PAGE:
Are you in the Android clan?3 posts
Are you in the Android clan?3 posts
Sorry, to add in here that while Android’s overall ecosystem is less well-developed than Apple’s, there are still great opportunities to be had for developers that are willing to embrace the platform wholeheartedly.
For example, look at the success that apps like Pocket or Pocketcasts have had on Android. In both cases you had a category of app that was not being well-served by the main incumbents, which were too busy focussing on iOS. Those new players came into the market, they heavily embraced Android UI principles and features, and they delivered a high-quality product. By the time the iOS incumbents in those categories (eg. Instapaper) realised what was happening and belatedly offered Android versions of their own apps, it was too late. The new players were able to completely dominate the Android side of the market.
In short – Android suffers from certain problems that iOS does not have, but it also offers great opportunities for developers that are willing and able to seize them.
5 days ago on Developers Perspective: Why I Choose iOS Over Android 3 recommends
Whenever I read stuff, I find myself torn:
1. On the one hand, it makes me sad. I know that there are some Android who have high “engagement” with the platform, eg. myself (I’ve probably purchased around 100 apps on the Play Store by this stage). But most of the other Android users I know are not like. My parents, for example, both have Android phones, and neither of them have ever purchased a single app; they just don’t see the point in spending real money for things that appear on your phone, especially when there are so many free alternatives already available on the Play Store. So I understand where OP is coming from, and it saddens me Android development doesn’t get prioritised as highly as iOS development as a result.
2. That said… I’m not that sad. I don’t actually feel like I’m missing out on some vast untapped reservoir of iOS apps. All my app needs are very well taken care of on Android. And the truth is, most of the best apps on Android are not iOS ports; they are apps made specifically for Android, made by Android enthusiasts, designed to take advantage of Android features and Android design principles. For example, Falcon Pro is far and away my favourite Twitter client on Android, and there is no iOS version at all. The same is true for Pocketcasts 4, for which the iOS version is still in development.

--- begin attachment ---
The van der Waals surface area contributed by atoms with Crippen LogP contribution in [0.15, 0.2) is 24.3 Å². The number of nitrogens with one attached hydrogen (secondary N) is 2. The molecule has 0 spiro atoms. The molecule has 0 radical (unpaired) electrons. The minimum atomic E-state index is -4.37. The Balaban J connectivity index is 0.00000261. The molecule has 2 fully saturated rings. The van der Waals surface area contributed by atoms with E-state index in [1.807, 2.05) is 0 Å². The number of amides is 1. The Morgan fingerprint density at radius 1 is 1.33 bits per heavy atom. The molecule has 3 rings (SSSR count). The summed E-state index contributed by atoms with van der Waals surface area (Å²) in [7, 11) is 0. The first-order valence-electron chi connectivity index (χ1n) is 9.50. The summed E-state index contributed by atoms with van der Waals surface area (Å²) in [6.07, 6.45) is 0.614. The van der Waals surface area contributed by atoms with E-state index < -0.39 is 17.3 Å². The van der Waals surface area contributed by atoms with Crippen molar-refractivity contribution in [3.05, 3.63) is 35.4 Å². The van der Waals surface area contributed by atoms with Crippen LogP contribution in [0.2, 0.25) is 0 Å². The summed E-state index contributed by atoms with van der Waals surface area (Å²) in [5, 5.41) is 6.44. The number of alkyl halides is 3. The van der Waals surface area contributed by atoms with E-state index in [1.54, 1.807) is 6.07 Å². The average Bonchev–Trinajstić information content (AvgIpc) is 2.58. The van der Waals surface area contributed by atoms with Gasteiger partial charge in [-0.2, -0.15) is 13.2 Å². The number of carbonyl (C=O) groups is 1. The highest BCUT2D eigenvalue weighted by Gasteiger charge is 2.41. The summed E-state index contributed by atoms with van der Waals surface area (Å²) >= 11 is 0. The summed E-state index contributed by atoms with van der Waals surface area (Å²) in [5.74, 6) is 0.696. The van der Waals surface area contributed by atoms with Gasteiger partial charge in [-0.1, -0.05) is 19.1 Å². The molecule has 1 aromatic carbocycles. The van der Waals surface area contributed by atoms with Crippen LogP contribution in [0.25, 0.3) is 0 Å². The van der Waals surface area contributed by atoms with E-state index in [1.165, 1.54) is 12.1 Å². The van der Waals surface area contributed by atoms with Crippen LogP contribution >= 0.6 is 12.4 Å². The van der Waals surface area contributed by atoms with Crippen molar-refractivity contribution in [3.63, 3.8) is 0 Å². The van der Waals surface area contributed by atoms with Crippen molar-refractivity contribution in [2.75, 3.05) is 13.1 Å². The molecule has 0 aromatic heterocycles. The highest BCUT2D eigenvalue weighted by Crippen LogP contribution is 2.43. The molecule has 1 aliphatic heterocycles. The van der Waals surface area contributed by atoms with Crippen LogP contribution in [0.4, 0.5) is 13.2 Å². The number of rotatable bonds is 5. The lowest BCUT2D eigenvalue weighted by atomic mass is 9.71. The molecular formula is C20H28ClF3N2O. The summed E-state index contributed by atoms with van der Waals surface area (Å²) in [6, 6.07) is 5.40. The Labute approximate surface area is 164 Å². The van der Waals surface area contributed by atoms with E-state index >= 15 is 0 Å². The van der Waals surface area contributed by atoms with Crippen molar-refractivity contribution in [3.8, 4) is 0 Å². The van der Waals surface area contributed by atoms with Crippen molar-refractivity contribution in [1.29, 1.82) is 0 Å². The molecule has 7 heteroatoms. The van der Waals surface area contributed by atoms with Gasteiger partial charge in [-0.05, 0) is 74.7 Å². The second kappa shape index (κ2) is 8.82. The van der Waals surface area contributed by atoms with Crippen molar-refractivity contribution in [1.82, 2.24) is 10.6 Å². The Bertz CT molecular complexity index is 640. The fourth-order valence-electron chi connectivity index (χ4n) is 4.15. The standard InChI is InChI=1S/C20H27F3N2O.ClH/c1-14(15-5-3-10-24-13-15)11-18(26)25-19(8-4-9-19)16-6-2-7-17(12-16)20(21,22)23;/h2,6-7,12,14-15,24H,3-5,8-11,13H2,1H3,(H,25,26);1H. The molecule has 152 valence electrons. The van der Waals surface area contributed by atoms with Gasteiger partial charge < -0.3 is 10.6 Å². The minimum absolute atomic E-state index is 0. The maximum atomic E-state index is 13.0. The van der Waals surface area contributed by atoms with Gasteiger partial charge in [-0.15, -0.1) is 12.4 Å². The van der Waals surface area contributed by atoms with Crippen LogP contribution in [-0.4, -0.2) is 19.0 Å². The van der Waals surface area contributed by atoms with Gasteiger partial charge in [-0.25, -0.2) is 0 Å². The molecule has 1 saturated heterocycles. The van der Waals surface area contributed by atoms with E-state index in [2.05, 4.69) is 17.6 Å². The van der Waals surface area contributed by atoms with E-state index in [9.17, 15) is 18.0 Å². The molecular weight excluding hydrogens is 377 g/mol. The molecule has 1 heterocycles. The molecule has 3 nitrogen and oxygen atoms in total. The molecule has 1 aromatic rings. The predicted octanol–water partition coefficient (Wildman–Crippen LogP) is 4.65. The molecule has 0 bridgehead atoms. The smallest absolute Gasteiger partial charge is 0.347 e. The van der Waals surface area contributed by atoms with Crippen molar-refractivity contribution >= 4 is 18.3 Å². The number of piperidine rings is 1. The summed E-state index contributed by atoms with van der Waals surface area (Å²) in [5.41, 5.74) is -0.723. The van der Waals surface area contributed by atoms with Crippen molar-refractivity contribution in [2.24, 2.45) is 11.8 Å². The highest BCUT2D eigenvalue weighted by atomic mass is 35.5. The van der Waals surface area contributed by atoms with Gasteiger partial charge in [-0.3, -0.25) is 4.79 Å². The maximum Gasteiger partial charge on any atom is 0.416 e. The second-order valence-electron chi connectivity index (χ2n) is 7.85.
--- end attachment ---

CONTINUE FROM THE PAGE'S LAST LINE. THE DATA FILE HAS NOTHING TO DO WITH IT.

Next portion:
Also, whenever a hyped-up app from iOS does arrive on the platform, I often end up being underwhelmed. For example, I kept hearing stories about how amazing Vine is, and how Android users were so disadvantaged for not having – and now that it’s actually arrived, I can’t see myself actually using it. New social networks tend to launch on iOS first, to be honest ,I kinda feel like I already have enough social networks in my life. If this is the superior ecosystem that iOS users keep bragging about, I’m honestly not all that jealous of it.
So yes, I agree that the Android ecosystem is not as developer-friendly as the iOS ecosystem. That sucks for developers, and I hope it changes soon. As a consumer, however, I feel that the ecosystem is nevertheless healthy enough to provide for all of my need.
5 days ago on Developers Perspective: Why I Choose iOS Over Android 2 replies 2 recommends
Speed and smoothness.
Project Butter was a decent start, but I really hope Google didn’t just say “job done” after that, because there’s still a long way to go, unfortunately.
So basically, it’s a study of the effects of technology on world politics, informed by the realist approach to international relations?
I dunno, that seems pretty interesting to me. I want to read it now.
Pocket is really awesome, their developers put a lot of effort into creating a good experience on Android, and it regularly gets updated with new features. (I love the new article sharing feature, I use it all the time.)
That said, I do wish that Pocket would add some new fonts. And the way it implements paginated mode irritates me. Still, Pocket all the way.
Oop, my bad.
It’s similar to how people who love a particular TV series are much more sensitive to uneven writing or inconsistent characterisation than people who are only casual fans.
In other words, I notice small details like this because I love Android so deeply.
This is my whole point though – the notification tray is fun to play with, while the sidebar menu is not.
I can see the argument that “funness” isn’t the most important to strive for in an interface design, but I don’t see why it should be avoided, provided that it doesn’t harm more important functionality (and in the case of my suggested fix, I don’t see why it would).
I’m pretty sure that the reason it doesn’t work this way is that Google wants to encourage the idea that the sidebar only slides out from the left edge, not from anywhere else on the screen. And the reason they want to do this is avoid creating a conflict between the new sidebar pattern, and the old lateral-swiping-of-tabs pattern.
Of course I’m nitpicking! But is that so bad? Nitpicking can help identify small UI fixes that, cumulatively, make the OS better.
Thanks for understanding what I’m getting at. It’s not a huge deal or anything; it’s not going to make me abandon the platform. It’s small annoyance that would have (imho) an easy fix.
23 days ago on The problem with the new "navigation drawer" UI pattern 2 replies 1 recommend
24 days ago 38 comments
I wonder if it will be possible to convert a regular S4 into the Google Edition…
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